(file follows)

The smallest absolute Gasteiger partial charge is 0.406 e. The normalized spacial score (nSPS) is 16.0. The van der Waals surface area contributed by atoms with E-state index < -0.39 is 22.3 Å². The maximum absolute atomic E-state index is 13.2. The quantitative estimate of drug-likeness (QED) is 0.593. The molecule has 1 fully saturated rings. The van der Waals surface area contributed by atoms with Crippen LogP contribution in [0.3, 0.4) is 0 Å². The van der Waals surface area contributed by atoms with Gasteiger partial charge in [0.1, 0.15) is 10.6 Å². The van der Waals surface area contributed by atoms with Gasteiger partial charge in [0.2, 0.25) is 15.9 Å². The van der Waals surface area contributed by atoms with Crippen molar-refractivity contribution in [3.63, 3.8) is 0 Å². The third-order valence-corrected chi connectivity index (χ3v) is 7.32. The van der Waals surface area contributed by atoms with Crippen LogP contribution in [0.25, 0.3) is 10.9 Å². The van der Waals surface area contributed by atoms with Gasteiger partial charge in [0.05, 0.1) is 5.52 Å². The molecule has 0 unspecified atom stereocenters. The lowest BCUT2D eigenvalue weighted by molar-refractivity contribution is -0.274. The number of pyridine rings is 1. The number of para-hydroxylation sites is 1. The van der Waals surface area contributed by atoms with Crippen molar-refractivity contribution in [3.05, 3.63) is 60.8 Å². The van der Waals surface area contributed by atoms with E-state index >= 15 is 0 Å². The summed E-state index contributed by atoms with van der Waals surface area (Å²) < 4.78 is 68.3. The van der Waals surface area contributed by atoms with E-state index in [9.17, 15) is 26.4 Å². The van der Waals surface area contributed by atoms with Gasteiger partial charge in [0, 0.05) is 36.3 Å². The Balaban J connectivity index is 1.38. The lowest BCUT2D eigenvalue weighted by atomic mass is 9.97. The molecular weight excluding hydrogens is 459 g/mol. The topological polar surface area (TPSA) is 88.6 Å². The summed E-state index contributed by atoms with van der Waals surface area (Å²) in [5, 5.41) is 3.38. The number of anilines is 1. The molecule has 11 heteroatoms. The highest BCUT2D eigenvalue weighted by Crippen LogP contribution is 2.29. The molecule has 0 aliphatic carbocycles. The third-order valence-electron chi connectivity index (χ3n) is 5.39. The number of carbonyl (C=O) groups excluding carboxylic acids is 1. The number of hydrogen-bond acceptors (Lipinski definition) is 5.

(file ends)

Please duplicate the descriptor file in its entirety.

The smallest absolute Gasteiger partial charge is 0.406 e. The normalized spacial score (nSPS) is 16.0. The van der Waals surface area contributed by atoms with E-state index < -0.39 is 22.3 Å². The maximum absolute atomic E-state index is 13.2. The quantitative estimate of drug-likeness (QED) is 0.593. The molecule has 1 fully saturated rings. The van der Waals surface area contributed by atoms with Crippen LogP contribution in [0.3, 0.4) is 0 Å². The van der Waals surface area contributed by atoms with Gasteiger partial charge in [0.1, 0.15) is 10.6 Å². The van der Waals surface area contributed by atoms with Gasteiger partial charge in [0.2, 0.25) is 15.9 Å². The van der Waals surface area contributed by atoms with Crippen molar-refractivity contribution in [3.63, 3.8) is 0 Å². The third-order valence-corrected chi connectivity index (χ3v) is 7.32. The van der Waals surface area contributed by atoms with Crippen LogP contribution in [0.25, 0.3) is 10.9 Å². The van der Waals surface area contributed by atoms with Gasteiger partial charge in [0.05, 0.1) is 5.52 Å². The molecule has 0 unspecified atom stereocenters. The lowest BCUT2D eigenvalue weighted by molar-refractivity contribution is -0.274. The number of pyridine rings is 1. The number of para-hydroxylation sites is 1. The van der Waals surface area contributed by atoms with Crippen molar-refractivity contribution in [3.05, 3.63) is 60.8 Å². The van der Waals surface area contributed by atoms with E-state index >= 15 is 0 Å². The summed E-state index contributed by atoms with van der Waals surface area (Å²) < 4.78 is 68.3. The van der Waals surface area contributed by atoms with E-state index in [9.17, 15) is 26.4 Å². The van der Waals surface area contributed by atoms with Gasteiger partial charge in [0, 0.05) is 36.3 Å². The Balaban J connectivity index is 1.38. The lowest BCUT2D eigenvalue weighted by atomic mass is 9.97. The molecular weight excluding hydrogens is 459 g/mol. The topological polar surface area (TPSA) is 88.6 Å². The summed E-state index contributed by atoms with van der Waals surface area (Å²) in [5, 5.41) is 3.38. The number of anilines is 1. The molecule has 11 heteroatoms. The highest BCUT2D eigenvalue weighted by Crippen LogP contribution is 2.29. The molecule has 0 aliphatic carbocycles. The third-order valence-electron chi connectivity index (χ3n) is 5.39. The number of carbonyl (C=O) groups excluding carboxylic acids is 1. The number of hydrogen-bond acceptors (Lipinski definition) is 5.